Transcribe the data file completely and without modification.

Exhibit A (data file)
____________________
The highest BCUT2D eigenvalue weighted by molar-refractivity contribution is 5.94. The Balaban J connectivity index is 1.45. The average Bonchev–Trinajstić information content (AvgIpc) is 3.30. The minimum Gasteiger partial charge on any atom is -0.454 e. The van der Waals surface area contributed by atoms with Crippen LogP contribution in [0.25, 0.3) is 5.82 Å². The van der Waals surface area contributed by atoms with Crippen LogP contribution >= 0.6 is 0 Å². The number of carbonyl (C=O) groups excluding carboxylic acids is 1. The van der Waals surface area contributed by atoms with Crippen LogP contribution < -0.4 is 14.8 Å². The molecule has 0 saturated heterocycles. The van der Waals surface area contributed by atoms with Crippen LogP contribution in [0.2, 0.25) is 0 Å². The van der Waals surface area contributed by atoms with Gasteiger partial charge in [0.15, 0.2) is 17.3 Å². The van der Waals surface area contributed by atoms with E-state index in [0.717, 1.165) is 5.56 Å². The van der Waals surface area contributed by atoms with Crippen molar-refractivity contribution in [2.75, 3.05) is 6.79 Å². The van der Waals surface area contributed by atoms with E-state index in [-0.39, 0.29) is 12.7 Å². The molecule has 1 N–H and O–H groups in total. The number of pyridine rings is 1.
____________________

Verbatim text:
The highest BCUT2D eigenvalue weighted by molar-refractivity contribution is 5.94. The Balaban J connectivity index is 1.45. The average Bonchev–Trinajstić information content (AvgIpc) is 3.30. The minimum Gasteiger partial charge on any atom is -0.454 e. The van der Waals surface area contributed by atoms with Crippen LogP contribution in [0.25, 0.3) is 5.82 Å². The van der Waals surface area contributed by atoms with Crippen LogP contribution >= 0.6 is 0 Å². The number of carbonyl (C=O) groups excluding carboxylic acids is 1. The van der Waals surface area contributed by atoms with Crippen LogP contribution < -0.4 is 14.8 Å². The molecule has 0 saturated heterocycles. The van der Waals surface area contributed by atoms with Crippen LogP contribution in [0.2, 0.25) is 0 Å². The van der Waals surface area contributed by atoms with Gasteiger partial charge in [0.15, 0.2) is 17.3 Å². The van der Waals surface area contributed by atoms with E-state index in [0.717, 1.165) is 5.56 Å². The van der Waals surface area contributed by atoms with Crippen molar-refractivity contribution in [2.75, 3.05) is 6.79 Å². The van der Waals surface area contributed by atoms with E-state index in [-0.39, 0.29) is 12.7 Å². The molecule has 1 N–H and O–H groups in total. The number of pyridine rings is 1.